A Herd Immunity to Nonsense

Mark Pagel on the internet and our cultural evolution:

A tiny number of ideas can go a long way, as we’ve seen. And the Internet makes that more and more likely. What’s happening is that we might, in fact, be at a time in our history where we’re being domesticated by these great big societal things, such as Facebook and the Internet. We’re being domesticated by them, because fewer and fewer and fewer of us have to be innovators to get by. And so, in the cold calculus of evolution by natural selection, at no greater time in history than ever before, copiers are probably doing better than innovators. Because innovation is extraordinarily hard. My worry is that we could be moving in that direction, towards becoming more and more sort of docile copiers.

If you go to that link above, which is something you should do right now, you’ll see evolutionary biologist Mark Pagel sorting through some free-ranging and often contradictory ideas on how the internet is shaping our evolution — or to be more precise, how it has taken the 200,000 year trend toward copying over innovation and thrown it, perhaps, into hyperdrive. If you read one thing today, read Pagel. It’s wonderfully free of polemic, and fantastically interesting. It focuses on the copier vs. innovator divide, and explores whether the incentives to innovate are so low in a hyperconnected world that we’re in deep trouble.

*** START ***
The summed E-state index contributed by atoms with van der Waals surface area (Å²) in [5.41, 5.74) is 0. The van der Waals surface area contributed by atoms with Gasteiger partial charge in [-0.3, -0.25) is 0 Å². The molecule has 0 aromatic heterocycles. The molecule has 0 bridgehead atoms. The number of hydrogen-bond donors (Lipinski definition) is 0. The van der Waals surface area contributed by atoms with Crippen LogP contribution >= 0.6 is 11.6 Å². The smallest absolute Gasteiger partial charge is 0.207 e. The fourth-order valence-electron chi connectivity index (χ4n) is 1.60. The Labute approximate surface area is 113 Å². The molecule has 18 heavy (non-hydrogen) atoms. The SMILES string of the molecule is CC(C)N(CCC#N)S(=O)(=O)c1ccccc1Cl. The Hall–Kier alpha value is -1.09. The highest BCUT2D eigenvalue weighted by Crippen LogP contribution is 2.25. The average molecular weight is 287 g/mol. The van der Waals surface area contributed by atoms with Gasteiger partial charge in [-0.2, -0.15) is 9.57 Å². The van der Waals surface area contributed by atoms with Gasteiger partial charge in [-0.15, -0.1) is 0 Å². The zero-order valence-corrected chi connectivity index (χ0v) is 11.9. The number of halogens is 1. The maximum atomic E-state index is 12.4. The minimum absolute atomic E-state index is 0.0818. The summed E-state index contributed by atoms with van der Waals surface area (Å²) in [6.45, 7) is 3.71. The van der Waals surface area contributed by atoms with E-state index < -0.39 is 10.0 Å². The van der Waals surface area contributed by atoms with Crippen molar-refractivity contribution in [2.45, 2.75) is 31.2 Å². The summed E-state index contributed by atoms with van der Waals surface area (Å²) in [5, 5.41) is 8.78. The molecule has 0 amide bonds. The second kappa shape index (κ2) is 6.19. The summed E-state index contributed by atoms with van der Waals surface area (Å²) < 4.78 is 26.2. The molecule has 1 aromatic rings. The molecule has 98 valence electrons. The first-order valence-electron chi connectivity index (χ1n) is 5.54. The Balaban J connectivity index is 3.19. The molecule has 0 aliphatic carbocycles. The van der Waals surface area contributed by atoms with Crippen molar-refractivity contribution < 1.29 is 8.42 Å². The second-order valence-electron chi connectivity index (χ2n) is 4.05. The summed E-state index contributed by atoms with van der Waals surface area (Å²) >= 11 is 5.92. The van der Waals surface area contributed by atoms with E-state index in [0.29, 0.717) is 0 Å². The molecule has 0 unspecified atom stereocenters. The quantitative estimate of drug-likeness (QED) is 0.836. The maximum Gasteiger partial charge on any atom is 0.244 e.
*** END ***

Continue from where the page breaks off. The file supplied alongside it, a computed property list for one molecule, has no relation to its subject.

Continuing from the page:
I’d like to focus on something smaller than that — the “docile” part of Pagel’s equation. If you put together Pagel’s insight with Dan Kahneman’s insight that the true value of teaching critical thinking is not that you keep yourself out of trouble, but you can keep others out of trouble, I think you have an interesting argument for the importance of critical consumption to the survival of our species in a connected world.